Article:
rediff.com
rediff.com
News Find/Feedback/Site Index
      HOME | NEWS | COLUMNISTS | RAJEEV SRINIVASAN
June 19, 2000

NEWSLINKS
US EDITION
COLUMNISTS
DIARY
SPECIALS
INTERVIEWS
CAPITAL BUZZ
REDIFF POLL
DEAR REDIFF
THE STATES
YEH HAI INDIA!
ELECTION 99
ELECTIONS
ARCHIVES

Search Rediff

E-Mail this column to a friend Rajeev Srinivasan

In praise of Indian women

I found it hilarious that many took umbrage at the fact that an Indian woman won the recent Miss Universe pageant. The opinions I read ran the gamut: from those who believe these contests cheapen women, to those who gleefully point out that in the West nobody pays any attention to these things, to those who worry that assembly-line production of beauty is somehow, um..., bad.

In India, and indeed all over the world, there are plenty of things that insult the dignity of women more than these beauty pageants do. The big Conference on Women was held in Beijing exactly five years ago; things haven't improved that much. Just look around the Indian subcontinent: dowry deaths in India, honor killings in Pakistan. White slavery through kidnapping in Nepal. AIDS deaths through prostitution catering to long-distance truckers.

In the affluent world too, violence against women is endemic. There is the astonishing fact that in the US more women -- or a percentage basis -- are murdered by boyfriends and husbands than in dowry deaths in India. Rape, child-molestation and other sexual crimes are widespread. Economically, women are under-served: they make 70c to every dollar a man makes for doing the same job.

So there are many causes that can be taken up by a champion for womens' causes. The beauty contest is not in the same league. It is pure entertainment -- it is so transparent, so vulgar, so rehearsed, so choreographed, that it's almost as predictable as WWF wrestling or other such sportainment. I leave it as an exercise to the reader to consider what other sportainment is widespread in the subcontinent.

What is indisputable, of course, is that woman-watching is an age-old pastime for men, doubtless one of the oldest. Cave-men must have ogled cave-women as they passed by. Of course, women do the same thing, except they do it discreetly, making full use of any available reflecting surfaces. Besides, they prefer to check guys out from behind, anyway.

The success of cheesecake-and-beefcake-infested shows like Baywatch -- allegedly the most popular TV program in the history of the universe -- is proof that skin sells. Of course, I personally watch Baywatch for the plot-line, just as I read Playboy for the articles.

Sex-appeal clearly sells. Ask any advertiser. And academics have shown that in the workplace, too, good-looking people are far more likely to get promoted, get good reviews, and generally be thought of better by their peers.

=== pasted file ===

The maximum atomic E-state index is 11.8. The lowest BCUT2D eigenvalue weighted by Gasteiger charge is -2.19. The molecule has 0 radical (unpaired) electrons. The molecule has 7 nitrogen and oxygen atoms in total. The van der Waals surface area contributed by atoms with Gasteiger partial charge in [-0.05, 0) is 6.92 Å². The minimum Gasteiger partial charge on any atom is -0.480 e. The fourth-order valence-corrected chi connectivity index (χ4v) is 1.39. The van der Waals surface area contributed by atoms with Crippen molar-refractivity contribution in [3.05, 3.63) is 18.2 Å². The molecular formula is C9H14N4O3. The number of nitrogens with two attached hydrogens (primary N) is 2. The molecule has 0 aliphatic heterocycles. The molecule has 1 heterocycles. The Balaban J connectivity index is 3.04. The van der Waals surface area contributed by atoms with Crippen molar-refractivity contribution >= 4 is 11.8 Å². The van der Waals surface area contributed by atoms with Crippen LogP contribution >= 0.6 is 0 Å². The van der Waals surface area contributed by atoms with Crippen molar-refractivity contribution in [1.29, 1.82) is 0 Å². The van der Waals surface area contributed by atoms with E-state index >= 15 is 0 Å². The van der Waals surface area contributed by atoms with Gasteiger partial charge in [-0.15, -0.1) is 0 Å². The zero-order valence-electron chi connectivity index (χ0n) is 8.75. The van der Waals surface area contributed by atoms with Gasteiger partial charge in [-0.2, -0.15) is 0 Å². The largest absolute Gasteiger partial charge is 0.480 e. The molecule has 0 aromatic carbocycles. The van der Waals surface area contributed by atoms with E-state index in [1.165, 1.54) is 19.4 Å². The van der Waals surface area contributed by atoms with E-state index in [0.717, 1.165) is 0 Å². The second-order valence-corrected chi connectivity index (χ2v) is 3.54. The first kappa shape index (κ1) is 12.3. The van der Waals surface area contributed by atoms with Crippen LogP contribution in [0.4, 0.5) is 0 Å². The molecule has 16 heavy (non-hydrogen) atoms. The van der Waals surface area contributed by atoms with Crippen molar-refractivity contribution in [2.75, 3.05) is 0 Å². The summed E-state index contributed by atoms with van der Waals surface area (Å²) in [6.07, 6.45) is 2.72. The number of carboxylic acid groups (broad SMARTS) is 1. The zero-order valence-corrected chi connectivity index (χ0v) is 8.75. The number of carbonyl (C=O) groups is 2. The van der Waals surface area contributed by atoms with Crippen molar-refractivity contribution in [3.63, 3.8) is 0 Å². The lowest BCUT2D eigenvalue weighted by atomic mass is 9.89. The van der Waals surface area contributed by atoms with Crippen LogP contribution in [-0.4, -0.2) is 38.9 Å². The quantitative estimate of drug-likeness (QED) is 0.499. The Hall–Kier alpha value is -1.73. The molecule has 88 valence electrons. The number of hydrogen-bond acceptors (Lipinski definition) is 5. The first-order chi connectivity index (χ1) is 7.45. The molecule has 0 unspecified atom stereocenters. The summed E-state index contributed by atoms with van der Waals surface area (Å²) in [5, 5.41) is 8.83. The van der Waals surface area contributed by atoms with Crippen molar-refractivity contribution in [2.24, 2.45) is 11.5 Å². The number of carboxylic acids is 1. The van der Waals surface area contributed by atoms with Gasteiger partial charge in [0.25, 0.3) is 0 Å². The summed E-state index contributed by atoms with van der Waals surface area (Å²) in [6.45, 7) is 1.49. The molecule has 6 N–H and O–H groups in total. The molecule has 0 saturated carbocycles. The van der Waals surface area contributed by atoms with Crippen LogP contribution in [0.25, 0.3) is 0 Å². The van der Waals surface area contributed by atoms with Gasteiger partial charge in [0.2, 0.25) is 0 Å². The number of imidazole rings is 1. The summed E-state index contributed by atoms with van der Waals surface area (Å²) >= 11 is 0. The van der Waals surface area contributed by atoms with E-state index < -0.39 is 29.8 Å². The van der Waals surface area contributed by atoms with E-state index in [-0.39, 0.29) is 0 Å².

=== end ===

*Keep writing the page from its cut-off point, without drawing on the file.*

There is no denying that many of those would-be beauty queens, pneumatic numbers with legs that go on forever, are distinctly easy on the eye. Therefore it is my humble opinion that there is no harm in a little fantasising by the couch-potato brigade. Better this than going out there and, what is that quaint term for loutish behaviour, 'eve-teasing'?

As for aping things that are Western, that is, sadly, one of the trademarks of Indian society today. Take James Bond movies. These are considered embarrassingly lowbrow in the West, but in India they are hot stuff. So much so that some industrial house went to great expense for a ridiculous ad campaign with that prissy Pierce Brosnan.

Take the Guinness Book of World Records. Nobody outside India has heard of it, or pays the slightest attention to it -- a publicity stunt dreamt up by a brewery. Whereas Indians compete to come up with the most inane things to get themselves into it -- like walking backwards or growing their nails.

Similarly, cricket. Nobody in the US has any idea about this; in the UK or Australia, it is a poor second or even third -- after soccer and rugby -- in the mind of the sports-fan. Only in the subcontinent is this considered next to, and often superior to, God.

For that matter, I could argue that beauty-contests are an age-old Indian habit. What exactly do you think a swayamvaram was? A princess would check out a bunch of aspiring husbands and choose one -- and I'll bet she would usually choose the best-looking one. So there it is, Indian-culture-enthusiasts, no reason to feel this is yet another imported idea.

Is the manufacturing of beauty queens such a bad thing? Hard to say. Venezuela has been doing a roaring business in beauty queens for some time, and I'm hard pressed to tell whether this has affected the female population in that country adversely. Even though it's true that all those impossibly perfect bodies and faces and teeth will give a lot of teenage girls an inferiority complex, driving them into anorexia and bulimia.